Fans want familiar stories, but they complain when nothing new comes along. When comics recycle the same content, readers are frustrated at the lack of ingenuity, but when a major change comes along, fans threaten to leave comics forever.

Such is the “damned if you do / damned if you don’t” problem facing comic book publishers today, and this is probably a very good reason why the formula hasn’t changed all that much over the years. By and large, all super-hero books are the same. They may feature different characters and themes, but at the end of the day, their function is the same; symbolic characters uphold the status quo for the greater good. Characters may experience growth or emotional strife, but even these experiences are similar to one another even if they are different. So, what direction should form and content be heading?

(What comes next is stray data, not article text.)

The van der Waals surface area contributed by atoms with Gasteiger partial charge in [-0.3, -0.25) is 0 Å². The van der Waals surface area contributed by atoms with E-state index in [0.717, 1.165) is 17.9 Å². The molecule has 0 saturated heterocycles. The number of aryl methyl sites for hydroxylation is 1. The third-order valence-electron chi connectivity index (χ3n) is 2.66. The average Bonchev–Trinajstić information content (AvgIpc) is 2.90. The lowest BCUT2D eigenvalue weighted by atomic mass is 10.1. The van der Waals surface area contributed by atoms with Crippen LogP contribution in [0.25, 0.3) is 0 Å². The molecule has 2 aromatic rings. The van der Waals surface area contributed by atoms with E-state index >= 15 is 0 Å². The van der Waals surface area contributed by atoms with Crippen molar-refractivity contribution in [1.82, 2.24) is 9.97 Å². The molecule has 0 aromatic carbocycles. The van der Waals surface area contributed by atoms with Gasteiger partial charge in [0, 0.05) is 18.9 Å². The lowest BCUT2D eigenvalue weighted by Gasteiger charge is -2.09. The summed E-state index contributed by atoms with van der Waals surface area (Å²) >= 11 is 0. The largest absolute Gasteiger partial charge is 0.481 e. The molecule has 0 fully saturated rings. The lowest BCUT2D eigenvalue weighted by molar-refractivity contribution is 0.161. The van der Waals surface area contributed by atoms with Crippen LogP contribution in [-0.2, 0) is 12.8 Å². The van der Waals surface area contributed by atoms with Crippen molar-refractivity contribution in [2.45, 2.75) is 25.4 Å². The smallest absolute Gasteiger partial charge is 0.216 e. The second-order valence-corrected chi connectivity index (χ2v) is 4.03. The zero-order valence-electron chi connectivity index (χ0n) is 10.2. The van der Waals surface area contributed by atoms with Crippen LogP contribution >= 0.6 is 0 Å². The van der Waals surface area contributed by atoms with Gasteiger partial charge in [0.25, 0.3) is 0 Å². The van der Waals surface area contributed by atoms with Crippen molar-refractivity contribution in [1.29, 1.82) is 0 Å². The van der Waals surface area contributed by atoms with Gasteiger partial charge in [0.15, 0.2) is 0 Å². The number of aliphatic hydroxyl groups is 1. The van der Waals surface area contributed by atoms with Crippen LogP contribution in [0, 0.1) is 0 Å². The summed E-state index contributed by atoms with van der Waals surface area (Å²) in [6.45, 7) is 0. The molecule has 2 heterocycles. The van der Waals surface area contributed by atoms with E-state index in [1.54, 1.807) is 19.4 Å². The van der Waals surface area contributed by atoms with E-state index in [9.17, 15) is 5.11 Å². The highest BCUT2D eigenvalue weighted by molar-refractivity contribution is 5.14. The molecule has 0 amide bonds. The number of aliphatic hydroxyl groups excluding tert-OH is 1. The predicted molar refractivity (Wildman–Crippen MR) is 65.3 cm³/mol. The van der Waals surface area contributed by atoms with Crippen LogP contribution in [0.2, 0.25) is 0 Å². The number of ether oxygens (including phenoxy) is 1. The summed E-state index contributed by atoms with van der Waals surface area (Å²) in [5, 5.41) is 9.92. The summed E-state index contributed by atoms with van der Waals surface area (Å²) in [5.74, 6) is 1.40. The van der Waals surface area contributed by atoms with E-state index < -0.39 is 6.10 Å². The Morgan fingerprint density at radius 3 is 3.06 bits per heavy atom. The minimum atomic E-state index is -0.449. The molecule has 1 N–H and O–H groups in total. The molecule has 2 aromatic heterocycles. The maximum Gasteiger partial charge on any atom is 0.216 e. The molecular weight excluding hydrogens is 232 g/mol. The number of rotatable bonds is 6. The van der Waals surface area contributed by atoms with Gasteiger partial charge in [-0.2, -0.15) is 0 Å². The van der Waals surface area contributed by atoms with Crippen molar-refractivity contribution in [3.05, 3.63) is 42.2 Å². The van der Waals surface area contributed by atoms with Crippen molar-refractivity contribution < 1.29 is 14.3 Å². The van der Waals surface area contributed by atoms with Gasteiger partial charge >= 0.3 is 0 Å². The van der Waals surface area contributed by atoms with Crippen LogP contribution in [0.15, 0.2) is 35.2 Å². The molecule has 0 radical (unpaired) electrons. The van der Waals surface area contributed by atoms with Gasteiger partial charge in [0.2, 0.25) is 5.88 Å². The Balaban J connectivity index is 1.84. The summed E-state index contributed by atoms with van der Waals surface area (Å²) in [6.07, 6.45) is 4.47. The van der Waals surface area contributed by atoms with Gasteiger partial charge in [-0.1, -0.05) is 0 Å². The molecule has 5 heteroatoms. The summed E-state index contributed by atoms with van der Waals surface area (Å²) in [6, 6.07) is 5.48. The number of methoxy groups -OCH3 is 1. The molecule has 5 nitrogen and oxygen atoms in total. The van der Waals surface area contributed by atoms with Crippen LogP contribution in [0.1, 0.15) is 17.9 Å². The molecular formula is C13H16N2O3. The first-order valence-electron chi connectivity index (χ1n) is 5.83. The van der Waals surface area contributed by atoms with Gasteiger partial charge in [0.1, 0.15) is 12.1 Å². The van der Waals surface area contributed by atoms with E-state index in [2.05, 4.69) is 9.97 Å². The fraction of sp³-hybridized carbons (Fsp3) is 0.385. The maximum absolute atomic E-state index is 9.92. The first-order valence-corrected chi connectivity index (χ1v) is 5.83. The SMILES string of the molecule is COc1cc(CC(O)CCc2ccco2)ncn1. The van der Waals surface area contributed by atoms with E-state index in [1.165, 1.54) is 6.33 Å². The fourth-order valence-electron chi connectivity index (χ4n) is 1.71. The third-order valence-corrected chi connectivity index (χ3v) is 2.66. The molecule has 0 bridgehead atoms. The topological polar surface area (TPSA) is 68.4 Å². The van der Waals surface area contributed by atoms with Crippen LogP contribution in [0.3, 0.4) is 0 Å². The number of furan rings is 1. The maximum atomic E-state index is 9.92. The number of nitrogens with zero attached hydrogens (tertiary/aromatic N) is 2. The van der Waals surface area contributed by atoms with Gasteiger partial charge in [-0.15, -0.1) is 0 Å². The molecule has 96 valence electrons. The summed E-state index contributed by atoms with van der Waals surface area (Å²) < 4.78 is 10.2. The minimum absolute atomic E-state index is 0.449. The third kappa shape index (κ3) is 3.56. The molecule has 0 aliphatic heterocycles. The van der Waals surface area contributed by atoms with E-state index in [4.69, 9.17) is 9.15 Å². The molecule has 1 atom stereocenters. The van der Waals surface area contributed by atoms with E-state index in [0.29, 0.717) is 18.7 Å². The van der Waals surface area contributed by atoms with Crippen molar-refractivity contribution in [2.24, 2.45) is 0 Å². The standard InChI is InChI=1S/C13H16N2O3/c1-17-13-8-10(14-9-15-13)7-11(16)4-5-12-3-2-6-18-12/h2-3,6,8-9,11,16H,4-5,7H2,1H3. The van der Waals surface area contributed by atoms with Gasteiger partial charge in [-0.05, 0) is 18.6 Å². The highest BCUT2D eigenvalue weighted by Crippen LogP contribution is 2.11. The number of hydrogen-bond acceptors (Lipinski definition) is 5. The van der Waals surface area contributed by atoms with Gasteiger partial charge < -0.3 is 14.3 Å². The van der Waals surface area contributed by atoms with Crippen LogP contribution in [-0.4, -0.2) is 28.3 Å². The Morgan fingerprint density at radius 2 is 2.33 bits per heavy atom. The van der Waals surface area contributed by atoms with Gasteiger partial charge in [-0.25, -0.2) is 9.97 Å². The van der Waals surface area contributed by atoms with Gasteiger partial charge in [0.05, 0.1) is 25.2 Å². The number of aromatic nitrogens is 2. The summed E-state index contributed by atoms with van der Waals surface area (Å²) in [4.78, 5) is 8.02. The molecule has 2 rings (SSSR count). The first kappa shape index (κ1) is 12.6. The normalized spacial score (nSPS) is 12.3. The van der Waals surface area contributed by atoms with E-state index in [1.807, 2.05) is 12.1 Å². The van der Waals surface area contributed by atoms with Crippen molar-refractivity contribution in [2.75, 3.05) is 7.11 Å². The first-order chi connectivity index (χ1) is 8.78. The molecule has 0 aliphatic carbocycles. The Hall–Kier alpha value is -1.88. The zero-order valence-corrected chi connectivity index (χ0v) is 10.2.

At the end of the ’90s and the dawn of the millenium, the form of comics changed to four-to-six-part story arcs in order to better collect them into a graphic novel format. Financially, this has been a successful practice because it allows for readers to get an entire story in one volume. Creatively speaking, however, the four-to-six-issue arcs have become stilted and formulaic. Story beats are predictable in one sense, and new readers have a difficult time of jumping into the middle of a storyline without having to pick up back issues.

Grant Morrison has experimented with the formula throughout his epic Batman run with arcs that are sometimes four issues, or two, or one, or three depending on the story. All of these arcs build off one another but none are necessarily essential to understand the next. Morrison has previously experimented with the form with his Seven Soldiers of Victory which featured seven four-issue mini-series with two single issue bookends.